The Navy's top officer is working to replace heavy volumes and reams of printed documents with sleek tablets -- for top brass and boot camp recruits alike.
Days after rolling out a new strategy for the service that prioritizes "high-velocity learning," Chief of Naval Operations Adm. John Richardson said Monday that improved use of technology would play a key role in achieving his learning goals.
At boot camp, he said, Master Chief Petty Officer of the Navy Mike Stevens has already begun an a pilot program that offers recruits tablets filled with reading materials instead of an unwieldy library of books.
"We're finding that those young recruits are learning so much faster by virtue of doing that," Richardson told an audience at the National Press Club in Washington, D.C. "Not only because that's kind of the way they've come to absorb information but also because they can carry that thing everywhere."
Richardson said the move also allowed the recruits to take advantage of mealtimes to do additional reading, something that wasn't practical with traditional bound books.
"These folks are focused on doing the best job they can and this tablet allows them to do that," he said.
Similar changes are taking place at the most senior echelons in the Navy, Richardson said.
When he became CNO in September, Richardson said he would receive a daily briefing on intelligence and operations via a 2.5-inch thick binder full of printouts. A similar binder was delivered to most of the officers who reported directly to him, he said. So he proposed putting the briefing documents on a tablet instead of printing them out, he said. While the proposal was initially met with institutional resistance, he said he continued to push for the change.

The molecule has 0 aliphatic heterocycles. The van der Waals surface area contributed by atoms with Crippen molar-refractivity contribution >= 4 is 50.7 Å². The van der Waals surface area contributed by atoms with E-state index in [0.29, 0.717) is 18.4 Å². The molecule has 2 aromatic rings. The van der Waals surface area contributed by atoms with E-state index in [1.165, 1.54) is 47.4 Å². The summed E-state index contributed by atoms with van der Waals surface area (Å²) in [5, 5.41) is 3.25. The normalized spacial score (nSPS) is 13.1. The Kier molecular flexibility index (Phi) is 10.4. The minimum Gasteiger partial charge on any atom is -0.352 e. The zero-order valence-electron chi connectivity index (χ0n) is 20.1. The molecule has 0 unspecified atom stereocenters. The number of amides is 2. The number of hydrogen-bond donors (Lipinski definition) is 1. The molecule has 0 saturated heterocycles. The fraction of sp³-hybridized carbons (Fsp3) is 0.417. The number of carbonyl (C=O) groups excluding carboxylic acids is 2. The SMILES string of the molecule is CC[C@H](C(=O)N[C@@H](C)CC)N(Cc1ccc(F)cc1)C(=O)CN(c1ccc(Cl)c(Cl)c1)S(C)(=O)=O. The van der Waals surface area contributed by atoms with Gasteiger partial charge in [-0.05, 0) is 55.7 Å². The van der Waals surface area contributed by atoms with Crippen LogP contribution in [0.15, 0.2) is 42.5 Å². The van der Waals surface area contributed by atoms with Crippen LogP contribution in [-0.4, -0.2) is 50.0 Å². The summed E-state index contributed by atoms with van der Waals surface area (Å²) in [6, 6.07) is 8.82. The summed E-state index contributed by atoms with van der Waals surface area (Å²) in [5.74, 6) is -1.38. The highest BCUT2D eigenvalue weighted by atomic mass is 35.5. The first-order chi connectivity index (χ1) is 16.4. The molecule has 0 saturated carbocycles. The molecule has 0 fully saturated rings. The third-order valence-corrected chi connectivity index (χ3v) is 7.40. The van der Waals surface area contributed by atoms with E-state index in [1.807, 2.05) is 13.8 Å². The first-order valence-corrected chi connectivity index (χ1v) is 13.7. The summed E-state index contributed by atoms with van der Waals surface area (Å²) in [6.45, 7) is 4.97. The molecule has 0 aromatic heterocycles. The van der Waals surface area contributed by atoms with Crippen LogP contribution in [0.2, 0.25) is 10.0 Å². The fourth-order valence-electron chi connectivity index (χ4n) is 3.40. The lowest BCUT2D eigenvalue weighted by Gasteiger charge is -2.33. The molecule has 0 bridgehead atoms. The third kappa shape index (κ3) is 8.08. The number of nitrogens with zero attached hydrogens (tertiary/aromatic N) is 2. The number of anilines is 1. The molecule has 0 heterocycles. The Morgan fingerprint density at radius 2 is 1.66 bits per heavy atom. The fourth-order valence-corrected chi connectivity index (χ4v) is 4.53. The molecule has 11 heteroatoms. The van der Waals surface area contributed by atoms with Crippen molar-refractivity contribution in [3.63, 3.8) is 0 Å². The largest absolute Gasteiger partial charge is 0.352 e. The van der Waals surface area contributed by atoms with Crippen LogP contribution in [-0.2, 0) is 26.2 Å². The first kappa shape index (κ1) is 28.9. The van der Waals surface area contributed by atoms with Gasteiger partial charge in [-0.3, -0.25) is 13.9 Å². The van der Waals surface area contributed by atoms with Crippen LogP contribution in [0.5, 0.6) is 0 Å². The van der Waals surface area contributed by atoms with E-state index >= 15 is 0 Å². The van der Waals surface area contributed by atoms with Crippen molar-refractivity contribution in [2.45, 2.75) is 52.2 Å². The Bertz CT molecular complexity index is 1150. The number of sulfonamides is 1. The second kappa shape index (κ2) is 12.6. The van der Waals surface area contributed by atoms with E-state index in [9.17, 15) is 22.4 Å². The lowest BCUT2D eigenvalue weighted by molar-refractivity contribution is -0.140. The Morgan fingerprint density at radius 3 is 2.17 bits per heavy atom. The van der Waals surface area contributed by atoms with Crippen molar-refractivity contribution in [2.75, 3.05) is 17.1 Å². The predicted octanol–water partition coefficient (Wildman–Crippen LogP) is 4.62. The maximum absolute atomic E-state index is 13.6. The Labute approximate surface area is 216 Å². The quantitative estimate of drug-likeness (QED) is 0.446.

"I currently have a tablet," he said "We save $5,000 a month in paper and toner, consumables that were going into that. It's paid for itself."
The tablets also allow Richardson and other officers to do on-the-spot research and delve deeper into briefing topics, the CNO said.
In coming months, he and Stevens plan to take a "hammer-and-anvil" strategy to apply this technology throughout the fleet, with Richardson moving top-down through the senior ranks and Stevens working with recruits and junior sailors.
And while Richardson's plan to improve learning throughout the fleet is still in its infancy, he said officials have launched another pilot program at Navy shipyards, where civilian workers are now being hired aggressively and then subjected to a decades-old and inefficient "industrial training process."
That training is now being analyzed by "some people who are very attuned to high-velocity learning" to find was to improve and modernize processes and move new hired into the productive workforce as quickly as possible, Richardson said.
"You bring people in the door at a great rate and great commitment by the nation and you run into a training program that really hasn't adapted for decades," he added. "How long does it take to bring someone in through the door, get them processed and then make them an effective worker down on the shop floor, in the dry dock, whatever their job may be?"
More elements of Richardson's high-velocity learning strategy have yet to roll out. According to his campaign design for the fleet, the Navy will also expand its use of simulators, online gaming and analytics in the near future to improve training and use of technology as a tool.